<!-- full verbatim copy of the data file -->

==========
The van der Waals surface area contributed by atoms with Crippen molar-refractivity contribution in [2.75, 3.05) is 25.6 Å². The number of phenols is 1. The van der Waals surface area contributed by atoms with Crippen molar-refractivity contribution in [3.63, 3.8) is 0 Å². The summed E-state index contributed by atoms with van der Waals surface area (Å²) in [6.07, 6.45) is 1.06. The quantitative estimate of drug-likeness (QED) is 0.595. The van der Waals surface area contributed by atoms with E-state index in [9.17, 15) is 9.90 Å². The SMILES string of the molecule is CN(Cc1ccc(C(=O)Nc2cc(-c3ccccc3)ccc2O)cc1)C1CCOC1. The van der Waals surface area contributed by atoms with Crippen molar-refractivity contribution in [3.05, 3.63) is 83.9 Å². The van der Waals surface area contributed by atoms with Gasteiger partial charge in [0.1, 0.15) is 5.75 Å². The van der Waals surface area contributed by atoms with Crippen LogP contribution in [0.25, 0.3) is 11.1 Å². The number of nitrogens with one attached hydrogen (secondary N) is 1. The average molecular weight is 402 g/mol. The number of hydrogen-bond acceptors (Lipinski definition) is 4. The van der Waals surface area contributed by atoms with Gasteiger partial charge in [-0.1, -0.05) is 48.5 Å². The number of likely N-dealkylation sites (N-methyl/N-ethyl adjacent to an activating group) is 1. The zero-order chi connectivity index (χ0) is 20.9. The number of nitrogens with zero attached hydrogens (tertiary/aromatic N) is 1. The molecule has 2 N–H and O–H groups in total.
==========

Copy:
The van der Waals surface area contributed by atoms with Crippen molar-refractivity contribution in [2.75, 3.05) is 25.6 Å². The number of phenols is 1. The van der Waals surface area contributed by atoms with Crippen molar-refractivity contribution in [3.63, 3.8) is 0 Å². The summed E-state index contributed by atoms with van der Waals surface area (Å²) in [6.07, 6.45) is 1.06. The quantitative estimate of drug-likeness (QED) is 0.595. The van der Waals surface area contributed by atoms with E-state index in [9.17, 15) is 9.90 Å². The SMILES string of the molecule is CN(Cc1ccc(C(=O)Nc2cc(-c3ccccc3)ccc2O)cc1)C1CCOC1. The van der Waals surface area contributed by atoms with Crippen molar-refractivity contribution in [3.05, 3.63) is 83.9 Å². The van der Waals surface area contributed by atoms with Gasteiger partial charge in [0.1, 0.15) is 5.75 Å². The van der Waals surface area contributed by atoms with Crippen LogP contribution in [0.25, 0.3) is 11.1 Å². The number of nitrogens with one attached hydrogen (secondary N) is 1. The average molecular weight is 402 g/mol. The number of hydrogen-bond acceptors (Lipinski definition) is 4. The van der Waals surface area contributed by atoms with Gasteiger partial charge in [-0.1, -0.05) is 48.5 Å². The number of likely N-dealkylation sites (N-methyl/N-ethyl adjacent to an activating group) is 1. The zero-order chi connectivity index (χ0) is 20.9. The number of nitrogens with zero attached hydrogens (tertiary/aromatic N) is 1. The molecule has 2 N–H and O–H groups in total.